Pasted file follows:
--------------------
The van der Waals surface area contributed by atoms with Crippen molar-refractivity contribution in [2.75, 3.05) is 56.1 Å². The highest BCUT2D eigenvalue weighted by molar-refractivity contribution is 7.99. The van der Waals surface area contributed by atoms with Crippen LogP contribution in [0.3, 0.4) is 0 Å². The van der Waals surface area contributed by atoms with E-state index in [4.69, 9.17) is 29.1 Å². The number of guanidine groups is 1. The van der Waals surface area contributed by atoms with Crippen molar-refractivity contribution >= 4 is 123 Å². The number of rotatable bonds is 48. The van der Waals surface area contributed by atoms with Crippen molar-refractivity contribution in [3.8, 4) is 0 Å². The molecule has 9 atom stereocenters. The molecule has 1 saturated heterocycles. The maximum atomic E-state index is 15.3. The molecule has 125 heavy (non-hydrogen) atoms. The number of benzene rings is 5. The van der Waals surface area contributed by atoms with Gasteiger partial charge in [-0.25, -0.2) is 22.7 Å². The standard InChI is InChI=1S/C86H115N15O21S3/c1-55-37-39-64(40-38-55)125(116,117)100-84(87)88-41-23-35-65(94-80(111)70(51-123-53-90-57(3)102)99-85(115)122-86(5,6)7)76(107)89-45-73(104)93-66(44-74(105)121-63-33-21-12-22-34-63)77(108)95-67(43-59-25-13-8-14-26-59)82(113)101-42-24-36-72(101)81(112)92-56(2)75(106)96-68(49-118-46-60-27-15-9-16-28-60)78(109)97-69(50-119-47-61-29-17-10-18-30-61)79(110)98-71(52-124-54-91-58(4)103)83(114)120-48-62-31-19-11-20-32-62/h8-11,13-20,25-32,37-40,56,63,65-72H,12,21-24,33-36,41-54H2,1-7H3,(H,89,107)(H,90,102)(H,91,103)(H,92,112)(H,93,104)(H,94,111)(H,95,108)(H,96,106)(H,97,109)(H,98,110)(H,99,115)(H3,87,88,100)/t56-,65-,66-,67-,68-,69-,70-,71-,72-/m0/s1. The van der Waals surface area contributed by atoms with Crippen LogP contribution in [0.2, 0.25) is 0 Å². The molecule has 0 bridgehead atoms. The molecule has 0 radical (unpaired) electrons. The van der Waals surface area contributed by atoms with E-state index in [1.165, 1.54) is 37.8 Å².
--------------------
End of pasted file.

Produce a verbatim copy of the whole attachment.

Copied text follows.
The van der Waals surface area contributed by atoms with Crippen molar-refractivity contribution in [2.75, 3.05) is 56.1 Å². The highest BCUT2D eigenvalue weighted by molar-refractivity contribution is 7.99. The van der Waals surface area contributed by atoms with Crippen LogP contribution in [0.3, 0.4) is 0 Å². The van der Waals surface area contributed by atoms with E-state index in [4.69, 9.17) is 29.1 Å². The number of guanidine groups is 1. The van der Waals surface area contributed by atoms with Crippen molar-refractivity contribution >= 4 is 123 Å². The number of rotatable bonds is 48. The van der Waals surface area contributed by atoms with Crippen molar-refractivity contribution in [3.8, 4) is 0 Å². The molecule has 9 atom stereocenters. The molecule has 1 saturated heterocycles. The maximum atomic E-state index is 15.3. The molecule has 125 heavy (non-hydrogen) atoms. The number of benzene rings is 5. The van der Waals surface area contributed by atoms with Gasteiger partial charge in [-0.25, -0.2) is 22.7 Å². The standard InChI is InChI=1S/C86H115N15O21S3/c1-55-37-39-64(40-38-55)125(116,117)100-84(87)88-41-23-35-65(94-80(111)70(51-123-53-90-57(3)102)99-85(115)122-86(5,6)7)76(107)89-45-73(104)93-66(44-74(105)121-63-33-21-12-22-34-63)77(108)95-67(43-59-25-13-8-14-26-59)82(113)101-42-24-36-72(101)81(112)92-56(2)75(106)96-68(49-118-46-60-27-15-9-16-28-60)78(109)97-69(50-119-47-61-29-17-10-18-30-61)79(110)98-71(52-124-54-91-58(4)103)83(114)120-48-62-31-19-11-20-32-62/h8-11,13-20,25-32,37-40,56,63,65-72H,12,21-24,33-36,41-54H2,1-7H3,(H,89,107)(H,90,102)(H,91,103)(H,92,112)(H,93,104)(H,94,111)(H,95,108)(H,96,106)(H,97,109)(H,98,110)(H,99,115)(H3,87,88,100)/t56-,65-,66-,67-,68-,69-,70-,71-,72-/m0/s1. The van der Waals surface area contributed by atoms with Crippen LogP contribution in [0.2, 0.25) is 0 Å². The molecule has 0 bridgehead atoms. The molecule has 0 radical (unpaired) electrons. The van der Waals surface area contributed by atoms with E-state index in [1.165, 1.54) is 37.8 Å².